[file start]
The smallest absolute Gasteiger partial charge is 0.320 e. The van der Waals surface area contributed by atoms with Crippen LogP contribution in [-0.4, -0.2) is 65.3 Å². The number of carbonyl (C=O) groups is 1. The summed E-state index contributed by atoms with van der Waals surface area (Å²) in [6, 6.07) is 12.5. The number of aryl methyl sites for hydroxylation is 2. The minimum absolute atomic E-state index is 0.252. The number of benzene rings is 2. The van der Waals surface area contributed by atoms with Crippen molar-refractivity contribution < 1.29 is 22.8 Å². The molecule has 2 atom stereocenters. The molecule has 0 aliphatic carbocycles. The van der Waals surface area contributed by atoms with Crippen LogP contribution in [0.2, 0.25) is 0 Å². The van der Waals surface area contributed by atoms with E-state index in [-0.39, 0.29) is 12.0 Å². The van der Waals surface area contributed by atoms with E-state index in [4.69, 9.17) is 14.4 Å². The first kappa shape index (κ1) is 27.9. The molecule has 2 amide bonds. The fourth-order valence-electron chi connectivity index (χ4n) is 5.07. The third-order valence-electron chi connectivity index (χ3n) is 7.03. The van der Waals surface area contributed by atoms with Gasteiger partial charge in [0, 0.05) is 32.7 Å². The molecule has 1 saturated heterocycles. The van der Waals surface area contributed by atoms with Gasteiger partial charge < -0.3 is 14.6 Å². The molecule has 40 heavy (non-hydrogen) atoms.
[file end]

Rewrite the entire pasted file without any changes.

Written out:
The smallest absolute Gasteiger partial charge is 0.320 e. The van der Waals surface area contributed by atoms with Crippen LogP contribution in [-0.4, -0.2) is 65.3 Å². The number of carbonyl (C=O) groups is 1. The summed E-state index contributed by atoms with van der Waals surface area (Å²) in [6, 6.07) is 12.5. The number of aryl methyl sites for hydroxylation is 2. The minimum absolute atomic E-state index is 0.252. The number of benzene rings is 2. The van der Waals surface area contributed by atoms with Crippen molar-refractivity contribution < 1.29 is 22.8 Å². The molecule has 2 atom stereocenters. The molecule has 0 aliphatic carbocycles. The van der Waals surface area contributed by atoms with Crippen LogP contribution in [0.2, 0.25) is 0 Å². The van der Waals surface area contributed by atoms with E-state index in [-0.39, 0.29) is 12.0 Å². The van der Waals surface area contributed by atoms with E-state index in [4.69, 9.17) is 14.4 Å². The first kappa shape index (κ1) is 27.9. The molecule has 2 amide bonds. The fourth-order valence-electron chi connectivity index (χ4n) is 5.07. The third-order valence-electron chi connectivity index (χ3n) is 7.03. The van der Waals surface area contributed by atoms with Gasteiger partial charge in [0, 0.05) is 32.7 Å². The molecule has 1 saturated heterocycles. The van der Waals surface area contributed by atoms with Gasteiger partial charge < -0.3 is 14.6 Å². The molecule has 40 heavy (non-hydrogen) atoms.